Raising the Roof

The roof is a reciprocal frame “A reciprocal frame is a class of self-supporting structure made of three or more beams and which requires no center support to create roofs, bridges or similar structures” this is a complex structure to set up and each one ends up looking a little different and all the more beautiful for it. The individuality especially working with round timber means each one is a learning curve and this one only being my second reciprocal frame build meant a degree of re-learning and frustration both for me and the students some took it in their stride and other much less positively.

This stage of the build raised the roof in more senses than one it raised the roof on the house with a few difficulties and set backs and raised the roof for a look at the dynamics of the group of people building. We have a roof and its a beautiful solid roof but the process of raising it resulted in some of the group leaving the course, leaving a solid roof and a more convivial atmosphere among those still working on the building. So I will leave the pictures to tell the rest of the story.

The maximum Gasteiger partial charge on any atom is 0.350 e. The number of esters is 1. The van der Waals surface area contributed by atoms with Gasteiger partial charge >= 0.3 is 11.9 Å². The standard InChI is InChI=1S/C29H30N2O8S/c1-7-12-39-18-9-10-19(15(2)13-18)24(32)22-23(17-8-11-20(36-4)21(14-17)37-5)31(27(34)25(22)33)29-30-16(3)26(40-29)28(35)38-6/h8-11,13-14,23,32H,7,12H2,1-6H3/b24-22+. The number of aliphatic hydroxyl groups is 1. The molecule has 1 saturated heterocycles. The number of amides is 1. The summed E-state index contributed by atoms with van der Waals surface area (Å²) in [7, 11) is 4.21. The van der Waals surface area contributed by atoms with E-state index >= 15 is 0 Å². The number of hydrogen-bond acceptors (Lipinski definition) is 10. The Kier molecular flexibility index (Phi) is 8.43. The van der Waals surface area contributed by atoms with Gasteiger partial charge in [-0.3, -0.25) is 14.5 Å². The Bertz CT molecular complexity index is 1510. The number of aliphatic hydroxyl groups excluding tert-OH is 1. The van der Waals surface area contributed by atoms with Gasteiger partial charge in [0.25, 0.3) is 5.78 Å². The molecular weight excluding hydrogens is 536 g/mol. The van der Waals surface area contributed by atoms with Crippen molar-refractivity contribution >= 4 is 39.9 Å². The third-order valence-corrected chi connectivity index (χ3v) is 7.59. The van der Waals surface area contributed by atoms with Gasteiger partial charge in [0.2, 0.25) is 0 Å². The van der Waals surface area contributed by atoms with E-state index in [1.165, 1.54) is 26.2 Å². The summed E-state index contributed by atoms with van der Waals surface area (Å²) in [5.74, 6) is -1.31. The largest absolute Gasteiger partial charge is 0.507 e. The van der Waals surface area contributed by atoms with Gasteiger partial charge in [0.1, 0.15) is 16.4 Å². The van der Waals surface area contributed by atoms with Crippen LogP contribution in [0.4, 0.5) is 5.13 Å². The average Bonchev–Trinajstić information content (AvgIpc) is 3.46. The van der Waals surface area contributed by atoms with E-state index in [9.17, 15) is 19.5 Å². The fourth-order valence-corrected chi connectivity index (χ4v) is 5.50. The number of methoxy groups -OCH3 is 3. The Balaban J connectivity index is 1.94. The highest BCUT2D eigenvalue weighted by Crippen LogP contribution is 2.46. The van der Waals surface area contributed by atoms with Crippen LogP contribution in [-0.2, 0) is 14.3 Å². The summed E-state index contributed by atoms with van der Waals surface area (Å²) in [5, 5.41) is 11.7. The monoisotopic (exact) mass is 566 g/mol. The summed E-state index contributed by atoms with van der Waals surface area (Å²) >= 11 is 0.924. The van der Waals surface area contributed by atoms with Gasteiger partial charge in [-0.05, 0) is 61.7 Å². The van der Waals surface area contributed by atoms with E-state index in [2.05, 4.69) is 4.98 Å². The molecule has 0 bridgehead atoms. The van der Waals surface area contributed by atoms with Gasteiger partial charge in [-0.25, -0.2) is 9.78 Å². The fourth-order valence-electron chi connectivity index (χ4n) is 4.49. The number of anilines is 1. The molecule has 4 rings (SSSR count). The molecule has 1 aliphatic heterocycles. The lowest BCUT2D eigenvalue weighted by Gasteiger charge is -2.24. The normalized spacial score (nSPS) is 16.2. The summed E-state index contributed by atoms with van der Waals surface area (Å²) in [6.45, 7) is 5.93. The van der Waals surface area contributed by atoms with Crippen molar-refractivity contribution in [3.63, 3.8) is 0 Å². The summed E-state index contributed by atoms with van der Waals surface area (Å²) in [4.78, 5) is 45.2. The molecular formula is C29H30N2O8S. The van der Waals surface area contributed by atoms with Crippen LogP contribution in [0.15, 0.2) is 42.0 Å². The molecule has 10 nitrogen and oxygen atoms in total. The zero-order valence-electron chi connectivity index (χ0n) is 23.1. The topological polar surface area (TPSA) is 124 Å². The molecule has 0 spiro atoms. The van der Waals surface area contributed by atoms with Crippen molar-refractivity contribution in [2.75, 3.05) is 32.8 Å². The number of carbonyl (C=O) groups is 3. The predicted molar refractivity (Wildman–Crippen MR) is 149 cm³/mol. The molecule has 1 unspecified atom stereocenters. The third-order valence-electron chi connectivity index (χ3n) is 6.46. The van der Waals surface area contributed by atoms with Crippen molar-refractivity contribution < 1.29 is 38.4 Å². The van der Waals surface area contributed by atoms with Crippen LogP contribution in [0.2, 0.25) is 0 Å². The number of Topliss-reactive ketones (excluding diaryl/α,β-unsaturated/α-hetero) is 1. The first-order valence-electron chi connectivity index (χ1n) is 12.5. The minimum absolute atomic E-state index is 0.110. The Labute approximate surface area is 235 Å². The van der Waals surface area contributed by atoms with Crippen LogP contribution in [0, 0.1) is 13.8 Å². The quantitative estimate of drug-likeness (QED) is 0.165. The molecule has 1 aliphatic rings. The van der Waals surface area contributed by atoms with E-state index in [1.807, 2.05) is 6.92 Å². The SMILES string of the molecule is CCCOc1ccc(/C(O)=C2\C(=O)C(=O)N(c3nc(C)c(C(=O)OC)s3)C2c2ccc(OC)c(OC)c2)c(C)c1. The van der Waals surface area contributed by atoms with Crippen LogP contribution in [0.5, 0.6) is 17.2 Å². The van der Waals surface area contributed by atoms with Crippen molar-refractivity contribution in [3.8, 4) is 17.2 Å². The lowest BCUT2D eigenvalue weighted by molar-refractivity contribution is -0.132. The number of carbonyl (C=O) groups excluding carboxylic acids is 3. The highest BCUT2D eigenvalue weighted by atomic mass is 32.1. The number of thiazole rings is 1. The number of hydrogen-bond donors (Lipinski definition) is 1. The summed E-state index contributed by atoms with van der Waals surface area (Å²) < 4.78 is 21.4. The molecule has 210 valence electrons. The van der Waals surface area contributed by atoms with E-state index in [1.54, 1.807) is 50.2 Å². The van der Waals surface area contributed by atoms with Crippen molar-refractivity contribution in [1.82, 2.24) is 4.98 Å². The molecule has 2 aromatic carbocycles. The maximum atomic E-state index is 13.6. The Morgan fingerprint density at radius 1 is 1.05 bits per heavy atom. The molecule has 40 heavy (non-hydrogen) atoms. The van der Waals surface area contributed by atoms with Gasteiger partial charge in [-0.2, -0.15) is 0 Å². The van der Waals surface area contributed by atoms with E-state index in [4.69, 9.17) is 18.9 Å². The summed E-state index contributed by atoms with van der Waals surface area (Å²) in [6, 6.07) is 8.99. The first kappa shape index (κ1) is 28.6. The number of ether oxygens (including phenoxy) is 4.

First 3 rafters

Above you can see we have set up the first three rafters on the ground fitting them together with a cup cut in the underside of each rafter, this is best done on the ground first to save a great deal of lifting later in the process.

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Then four.

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Until you have constructed all the roof, I wanted to fit sixteen rafters but once we had fitted thirteen it was obvious it would raise the angle of the roof to a pitch too steep for the living roof we have planed.

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So then we took it all back down to start again and put it back in the intended place on top of the frame. We Built a tripod to support us and the Charlie post which temporarily supports the first rafter then it was time to start the reconstruction.

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The first rafter supported by the Charlie post and the second rafter resting on the first.

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And then there were five.

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Here we are at the end of week three what was a pile of stone and sticks is now the skeleton of a cabin.